Canterbury

Posted in Behind the Scenes, Getty Foundation, J. Paul Getty Museum

Grad Intern Diary: Rheagan Martin

Rheagan Martin / Graduate Intern

A year of manuscripts, coins, and English weather. More»

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Posted in Art, Exhibitions and Installations, Manuscripts and Books

They That Go Down To The Sea In Ships

The Calling of Saints Peter and Andrew / Master of the Brussels Initials
The Calling of Saints Peter and Andrew, about 1389–1404, Master of the Brussels Initials. Tempera colors, gold leaf, gold paint, and ink on parchment, 13 x 9 7/16 in. The J. Paul Getty Museum, Ms. 34, fol. 172

A reflection on the Feast of Saint Andrew, celebrated at Canterbury Cathedral. More»

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Posted in Art, Exhibitions and Installations, J. Paul Getty Museum, Manuscripts and Books, Voices

Getty Voices: Living with the St. Albans Psalter

Conservator's hands holding the parchment of the St. Albans Psalter
Artwork: Dombibliothek Hildesheim. Photo: Peter Kidd

Studying a precious manuscript, page by page, illumination by illumination. More»

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Posted in Art, Exhibitions and Installations

The Fearless Modernity of Canterbury Stained Glass

Leonie Seliger and Laura Atkinson
Leonie Seliger and Laura Atkinson, glass conservators from Canterbury Cathedral!

What does Jackson Pollock have to do with medieval stained glass? Leonie Seliger explains. More»

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Posted in Behind the Scenes, Exhibitions and Installations, J. Paul Getty Museum, Voices

Getty Voices: Designing Canterbury and St. Albans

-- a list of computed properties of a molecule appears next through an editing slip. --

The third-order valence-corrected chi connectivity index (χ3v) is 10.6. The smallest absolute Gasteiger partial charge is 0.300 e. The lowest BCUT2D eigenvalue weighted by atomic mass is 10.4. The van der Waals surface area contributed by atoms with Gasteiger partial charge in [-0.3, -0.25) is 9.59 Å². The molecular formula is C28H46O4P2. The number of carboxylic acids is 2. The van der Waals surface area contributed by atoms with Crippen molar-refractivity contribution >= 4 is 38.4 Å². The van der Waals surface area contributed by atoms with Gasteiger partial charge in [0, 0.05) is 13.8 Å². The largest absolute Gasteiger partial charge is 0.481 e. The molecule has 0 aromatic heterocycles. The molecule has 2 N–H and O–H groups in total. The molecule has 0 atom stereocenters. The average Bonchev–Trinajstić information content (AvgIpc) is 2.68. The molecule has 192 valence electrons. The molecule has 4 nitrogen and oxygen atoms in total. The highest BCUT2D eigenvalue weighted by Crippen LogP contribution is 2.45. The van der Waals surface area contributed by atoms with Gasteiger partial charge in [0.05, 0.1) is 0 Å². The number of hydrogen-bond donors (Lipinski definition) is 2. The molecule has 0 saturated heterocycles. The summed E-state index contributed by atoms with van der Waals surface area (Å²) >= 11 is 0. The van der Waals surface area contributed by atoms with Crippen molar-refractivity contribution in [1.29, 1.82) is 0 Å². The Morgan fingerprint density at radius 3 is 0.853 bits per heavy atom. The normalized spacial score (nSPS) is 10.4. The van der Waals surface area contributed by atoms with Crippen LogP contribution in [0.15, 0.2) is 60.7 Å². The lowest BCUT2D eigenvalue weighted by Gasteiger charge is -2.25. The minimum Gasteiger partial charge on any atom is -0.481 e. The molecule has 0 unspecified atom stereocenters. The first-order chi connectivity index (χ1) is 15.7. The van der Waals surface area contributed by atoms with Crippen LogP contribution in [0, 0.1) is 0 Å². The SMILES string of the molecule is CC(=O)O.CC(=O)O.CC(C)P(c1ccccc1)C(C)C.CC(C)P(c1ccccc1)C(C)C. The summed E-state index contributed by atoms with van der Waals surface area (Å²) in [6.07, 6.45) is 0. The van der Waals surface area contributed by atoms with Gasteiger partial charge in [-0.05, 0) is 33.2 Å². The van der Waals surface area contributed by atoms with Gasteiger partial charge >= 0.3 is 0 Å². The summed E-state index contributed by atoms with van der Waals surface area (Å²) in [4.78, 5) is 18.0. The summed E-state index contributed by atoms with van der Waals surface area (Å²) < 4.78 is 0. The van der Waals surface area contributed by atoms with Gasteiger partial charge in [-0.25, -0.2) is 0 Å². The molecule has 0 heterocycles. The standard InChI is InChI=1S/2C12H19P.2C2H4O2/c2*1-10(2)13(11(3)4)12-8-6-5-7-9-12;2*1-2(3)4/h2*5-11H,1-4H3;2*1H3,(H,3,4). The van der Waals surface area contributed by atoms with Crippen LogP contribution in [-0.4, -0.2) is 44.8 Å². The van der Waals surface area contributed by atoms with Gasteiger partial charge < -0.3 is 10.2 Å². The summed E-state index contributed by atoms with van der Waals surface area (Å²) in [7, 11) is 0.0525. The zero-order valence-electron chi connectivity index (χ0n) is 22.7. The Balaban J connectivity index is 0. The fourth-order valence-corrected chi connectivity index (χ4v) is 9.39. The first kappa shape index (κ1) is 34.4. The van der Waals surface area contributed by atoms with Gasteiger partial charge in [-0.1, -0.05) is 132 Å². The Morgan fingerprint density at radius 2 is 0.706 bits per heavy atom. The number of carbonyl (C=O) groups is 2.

The digital rendering of the installation of the pieces.
The digital rendering of the installation of the pieces.

Perfectly angled lecterns and a massive glass wall presented plenty of creative challenges for the designers of the exhibition “Canterbury and St. Albans.” More»

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      It’s been 125 years since Van Gogh’s death, today we celebrate his life’s work.


      5 Ways to See Van Gogh’s Irises

      Through observations, visitor conversations, and some sneaky eavesdropping, we’ve compiled the top 5 ways people enjoy this painting.

      1. In a Crowd
        One of the most obvious ways that people see the painting is in a crowd. The gallery is almost always filled, and you might have to wait before you can get up close. The anticipation builds as you start in the back row, and slowly move until you are close enough to see the brushstrokes of Van Gogh’s thick paint.

      2. Online
        David from Colorado said that this was his first visit, but he had already seen the painting online. In addition to being available through the Getty’s Open Content program, the painting is often seen on social media. Just search #irises on Instagram for a taste of the painting’s popularity. 

      3. Alone
        If you arrive right at 10 a.m. when the museum opens, the quiet gallery provides a perfect backdrop to really examine the painting. Solitude and seclusion gives the gallery a sense of intimacy. 

      4. Multiple Times
        Repeat visits can give rise to multiple interpretations. Is it a melancholy or joyous painting? Expressive or depressive? 

      5. Internationally
        Visitors from all across the world viewed this famous Van Gogh. In just one hour you can hear multiple languages—French, Italian, Chinese, Korean, German, and more. Irises seems to rise above cultural boundaries—a Dutch painting inspired by Japanese ukiyo-e prints—to strike an emotional resonance amongst all viewers. 

      What is your favorite lens to view Van Gogh’s work through? 

      07/29/15

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